This paper deals with the hybridity of modern Korean literature as it tries to explain its anticolonial politics by focusing on the exposition of Joseon literary history and the discourse of the “serious novel” in the late colonial era by Im Hwa, who is considered as one of the foremost critics of modern Korean literature. Im Hwa characterized modern Joseon literature as the result of the hybridization of pre-modern Joseon literature and modern Western literature, thereby devaluing the perceived influence of Japanese literature on modern Joseon literature. This idea was premised on his assumption that the tradition of modern Joseon literature focused on the pursuit of “immaculate individuality.” As such, he imagined the “serious novel” as consistent with the form of the Western novel of the 19th century and as a realization of “immaculate individuality.” However, due to the political and ideological context of the late colonial era, the apparent modern trait of the “serious novel” was deemed to have broken loose from the ideology embodied in the notion of “East Asia” or the “New Order.” As a result, the “serious novel” was believed to have resisted the formal realization of such ideology in what was at that time considered “national literature.” In line with Im Hwa’s argument, the ideology of “national literature” (in contrast to “immaculate individuality” which was marked by modernity), represented pre-modernity, and hence embodied ideas like collectivity and totalitarianism. Modern Joseon literature, in fact, might be viewed as the result of colonization, having developed as it did under the influence of Japanese literature. Nonetheless, Im Hwa’s argument posited the possibility of a combined inscription of literary form and anti-colonial politics in the hybrid formation of modern Joseon literature as shaped by Western modernity.


anti-coloniality, hybridity, Im Hwa, immaculate individuality, modernity, “national literature”, pre-modernity, “serious novel”

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Kritika Kultura
Department of English
School of Humanities
Ateneo de Manila University

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International Board of Editors

Jan Baetens
Faculty of Arts
Katholieke Universiteit te Leuven (Belgium)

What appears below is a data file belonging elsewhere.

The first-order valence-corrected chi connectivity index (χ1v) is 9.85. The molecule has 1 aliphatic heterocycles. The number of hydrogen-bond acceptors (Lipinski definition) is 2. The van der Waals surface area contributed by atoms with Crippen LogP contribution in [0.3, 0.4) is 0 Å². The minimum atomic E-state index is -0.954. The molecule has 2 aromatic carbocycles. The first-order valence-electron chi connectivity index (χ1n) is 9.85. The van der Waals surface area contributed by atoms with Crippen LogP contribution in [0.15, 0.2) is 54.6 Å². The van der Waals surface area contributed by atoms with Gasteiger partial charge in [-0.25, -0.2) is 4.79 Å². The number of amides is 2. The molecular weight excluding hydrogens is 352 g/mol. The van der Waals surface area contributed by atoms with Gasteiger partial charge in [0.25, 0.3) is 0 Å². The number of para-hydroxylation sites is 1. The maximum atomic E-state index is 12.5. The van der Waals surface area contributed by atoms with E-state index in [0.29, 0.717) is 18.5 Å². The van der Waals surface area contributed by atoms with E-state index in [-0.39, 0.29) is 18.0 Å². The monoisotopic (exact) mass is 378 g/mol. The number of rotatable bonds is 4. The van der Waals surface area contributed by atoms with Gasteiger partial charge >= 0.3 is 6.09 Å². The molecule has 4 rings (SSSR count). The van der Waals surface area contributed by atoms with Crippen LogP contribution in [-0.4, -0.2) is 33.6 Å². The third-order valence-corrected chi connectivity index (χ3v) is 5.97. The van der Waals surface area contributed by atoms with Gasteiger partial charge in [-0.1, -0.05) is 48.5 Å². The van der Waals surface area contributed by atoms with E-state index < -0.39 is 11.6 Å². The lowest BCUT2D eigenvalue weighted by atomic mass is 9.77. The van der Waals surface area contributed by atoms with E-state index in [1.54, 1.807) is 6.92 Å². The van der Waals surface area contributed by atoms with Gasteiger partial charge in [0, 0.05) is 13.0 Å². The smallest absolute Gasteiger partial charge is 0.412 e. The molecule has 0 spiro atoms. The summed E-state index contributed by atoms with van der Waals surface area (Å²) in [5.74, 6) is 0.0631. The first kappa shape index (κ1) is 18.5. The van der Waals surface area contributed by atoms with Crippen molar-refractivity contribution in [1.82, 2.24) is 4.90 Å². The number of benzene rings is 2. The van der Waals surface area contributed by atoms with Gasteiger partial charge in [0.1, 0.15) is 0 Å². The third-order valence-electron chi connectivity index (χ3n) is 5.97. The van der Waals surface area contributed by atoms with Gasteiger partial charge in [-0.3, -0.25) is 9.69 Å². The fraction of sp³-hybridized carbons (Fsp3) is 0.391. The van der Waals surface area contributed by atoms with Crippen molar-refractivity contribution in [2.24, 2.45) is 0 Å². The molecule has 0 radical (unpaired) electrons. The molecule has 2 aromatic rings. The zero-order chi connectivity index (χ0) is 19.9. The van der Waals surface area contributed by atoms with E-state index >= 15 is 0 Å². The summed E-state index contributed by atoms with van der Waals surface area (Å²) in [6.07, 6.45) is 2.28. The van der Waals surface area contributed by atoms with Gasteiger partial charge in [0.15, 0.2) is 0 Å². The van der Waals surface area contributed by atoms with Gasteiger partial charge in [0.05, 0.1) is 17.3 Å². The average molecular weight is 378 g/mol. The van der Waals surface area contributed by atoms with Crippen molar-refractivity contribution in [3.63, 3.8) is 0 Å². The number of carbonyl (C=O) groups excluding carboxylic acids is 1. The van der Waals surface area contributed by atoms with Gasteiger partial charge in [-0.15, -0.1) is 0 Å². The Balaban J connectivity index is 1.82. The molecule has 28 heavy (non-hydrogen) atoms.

Joel David
Professor of Cultural Studies
Inha University (South Korea)

Michael Denning
Professor of American Studies and English
Department of English
Yale University (US)

Faculty of Cultural Sciences
Universitas Gadjah Mada (Indonesia)

Regenia Gagnier
Professor of English
University of Exeter (UK)

Leela Gandhi
John Hawkes Professor of the Humanities and English
Brown University (US)

Inderpal Grewal
Professor of Women's Gender and Sexuality Studies
Professor of South Asian Studies, Ethnicity, Race and Migration Studies
Yale University (US)

Peter Horn
Professor Emeritus and Honorary Lifetime Fellow
University of Cape Town (South Africa)
Honorary Professor and Research Associate in German Studies
University of the Witwatersrand (South Africa)

Anette Horn
Professor of German Studies
University of the Witwatersrand (South Africa)

David Lloyd
Distinguished Professor of English
University of California, Riverside (US)

Bienvenido Lumbera
National Artist for Literature
Professor Emeritus
University of the Philippines

Rajeev S. Patke
Director of the Division of Humanities
Professor of Humanities
Yale NUS College (Singapore)

Vicente L. Rafael
Giovanni and Amne Costigan Endowed Professor of History
University of Washington (US)

Vaidehi Ramanathan
Department of Linguistics
University of California, Davis (US)

Temario Rivera
Professorial Lecturer
Department of Political Science
University of the Philippines

E. San Juan, Jr.
Philippines Studies Center (US)

Neferti X.M. Tadiar
Professor of Women’s, Gender, & Sexuality Studies
Barnard College (US)
Director of the Center for the Study of Ethnicity and Race
Columbia University (US)

Antony Tatlow
Honorary Professor of Drama
Trinity College Dublin (Ireland)